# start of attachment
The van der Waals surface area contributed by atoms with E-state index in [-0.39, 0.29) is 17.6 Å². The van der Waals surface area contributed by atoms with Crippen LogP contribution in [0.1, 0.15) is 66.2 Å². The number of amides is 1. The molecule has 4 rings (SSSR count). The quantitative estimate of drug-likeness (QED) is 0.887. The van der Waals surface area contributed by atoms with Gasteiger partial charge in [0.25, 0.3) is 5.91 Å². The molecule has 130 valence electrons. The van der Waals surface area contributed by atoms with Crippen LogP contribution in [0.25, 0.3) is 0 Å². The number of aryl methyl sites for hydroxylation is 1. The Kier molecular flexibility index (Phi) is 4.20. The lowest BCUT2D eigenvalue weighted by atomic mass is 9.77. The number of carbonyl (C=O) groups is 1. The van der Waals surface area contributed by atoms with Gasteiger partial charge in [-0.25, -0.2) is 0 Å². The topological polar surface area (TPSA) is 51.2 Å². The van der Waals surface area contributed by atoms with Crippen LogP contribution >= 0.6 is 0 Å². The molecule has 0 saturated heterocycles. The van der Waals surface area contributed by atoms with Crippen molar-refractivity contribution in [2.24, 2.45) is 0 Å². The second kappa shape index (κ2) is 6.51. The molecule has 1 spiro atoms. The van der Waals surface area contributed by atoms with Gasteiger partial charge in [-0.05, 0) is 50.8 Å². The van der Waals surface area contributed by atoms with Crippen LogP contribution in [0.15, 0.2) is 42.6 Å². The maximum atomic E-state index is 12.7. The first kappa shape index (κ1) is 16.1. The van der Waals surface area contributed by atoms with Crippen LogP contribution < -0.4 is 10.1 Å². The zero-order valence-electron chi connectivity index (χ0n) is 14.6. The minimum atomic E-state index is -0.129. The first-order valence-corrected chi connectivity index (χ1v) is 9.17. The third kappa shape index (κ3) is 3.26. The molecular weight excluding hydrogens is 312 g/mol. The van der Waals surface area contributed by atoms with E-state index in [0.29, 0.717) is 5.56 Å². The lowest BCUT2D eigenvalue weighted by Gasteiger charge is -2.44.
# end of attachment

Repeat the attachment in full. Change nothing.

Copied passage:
The van der Waals surface area contributed by atoms with E-state index in [-0.39, 0.29) is 17.6 Å². The van der Waals surface area contributed by atoms with Crippen LogP contribution in [0.1, 0.15) is 66.2 Å². The number of amides is 1. The molecule has 4 rings (SSSR count). The quantitative estimate of drug-likeness (QED) is 0.887. The van der Waals surface area contributed by atoms with Gasteiger partial charge in [0.25, 0.3) is 5.91 Å². The molecule has 130 valence electrons. The van der Waals surface area contributed by atoms with Crippen LogP contribution in [0.25, 0.3) is 0 Å². The number of aryl methyl sites for hydroxylation is 1. The Kier molecular flexibility index (Phi) is 4.20. The lowest BCUT2D eigenvalue weighted by atomic mass is 9.77. The number of carbonyl (C=O) groups is 1. The van der Waals surface area contributed by atoms with Gasteiger partial charge in [-0.25, -0.2) is 0 Å². The topological polar surface area (TPSA) is 51.2 Å². The van der Waals surface area contributed by atoms with Crippen LogP contribution >= 0.6 is 0 Å². The molecule has 0 saturated heterocycles. The van der Waals surface area contributed by atoms with Crippen molar-refractivity contribution in [2.24, 2.45) is 0 Å². The second kappa shape index (κ2) is 6.51. The molecule has 1 spiro atoms. The van der Waals surface area contributed by atoms with Gasteiger partial charge in [-0.05, 0) is 50.8 Å². The van der Waals surface area contributed by atoms with Crippen LogP contribution in [0.15, 0.2) is 42.6 Å². The maximum atomic E-state index is 12.7. The first kappa shape index (κ1) is 16.1. The van der Waals surface area contributed by atoms with Crippen LogP contribution < -0.4 is 10.1 Å². The zero-order valence-electron chi connectivity index (χ0n) is 14.6. The minimum atomic E-state index is -0.129. The first-order valence-corrected chi connectivity index (χ1v) is 9.17. The third kappa shape index (κ3) is 3.26. The molecular weight excluding hydrogens is 312 g/mol. The van der Waals surface area contributed by atoms with E-state index in [0.29, 0.717) is 5.56 Å². The lowest BCUT2D eigenvalue weighted by Gasteiger charge is -2.44.